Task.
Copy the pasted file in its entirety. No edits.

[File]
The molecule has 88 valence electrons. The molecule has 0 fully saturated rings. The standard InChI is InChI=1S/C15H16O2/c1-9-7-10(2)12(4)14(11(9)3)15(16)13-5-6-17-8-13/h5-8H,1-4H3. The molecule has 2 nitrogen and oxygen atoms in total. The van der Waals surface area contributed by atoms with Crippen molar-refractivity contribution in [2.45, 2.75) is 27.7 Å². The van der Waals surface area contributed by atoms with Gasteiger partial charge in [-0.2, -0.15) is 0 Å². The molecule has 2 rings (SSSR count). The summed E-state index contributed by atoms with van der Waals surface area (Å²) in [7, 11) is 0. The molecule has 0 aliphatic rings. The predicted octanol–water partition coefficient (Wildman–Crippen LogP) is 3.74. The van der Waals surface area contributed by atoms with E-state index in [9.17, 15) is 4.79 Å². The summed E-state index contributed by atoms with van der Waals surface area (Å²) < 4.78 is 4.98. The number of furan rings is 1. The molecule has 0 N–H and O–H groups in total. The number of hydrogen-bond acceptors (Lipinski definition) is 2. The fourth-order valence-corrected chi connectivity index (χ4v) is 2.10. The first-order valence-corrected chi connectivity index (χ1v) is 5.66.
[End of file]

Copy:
The molecule has 88 valence electrons. The molecule has 0 fully saturated rings. The standard InChI is InChI=1S/C15H16O2/c1-9-7-10(2)12(4)14(11(9)3)15(16)13-5-6-17-8-13/h5-8H,1-4H3. The molecule has 2 nitrogen and oxygen atoms in total. The van der Waals surface area contributed by atoms with Crippen molar-refractivity contribution in [2.45, 2.75) is 27.7 Å². The van der Waals surface area contributed by atoms with Gasteiger partial charge in [-0.2, -0.15) is 0 Å². The molecule has 2 rings (SSSR count). The summed E-state index contributed by atoms with van der Waals surface area (Å²) in [7, 11) is 0. The molecule has 0 aliphatic rings. The predicted octanol–water partition coefficient (Wildman–Crippen LogP) is 3.74. The van der Waals surface area contributed by atoms with E-state index in [9.17, 15) is 4.79 Å². The summed E-state index contributed by atoms with van der Waals surface area (Å²) < 4.78 is 4.98. The number of furan rings is 1. The molecule has 0 N–H and O–H groups in total. The number of hydrogen-bond acceptors (Lipinski definition) is 2. The fourth-order valence-corrected chi connectivity index (χ4v) is 2.10. The first-order valence-corrected chi connectivity index (χ1v) is 5.66.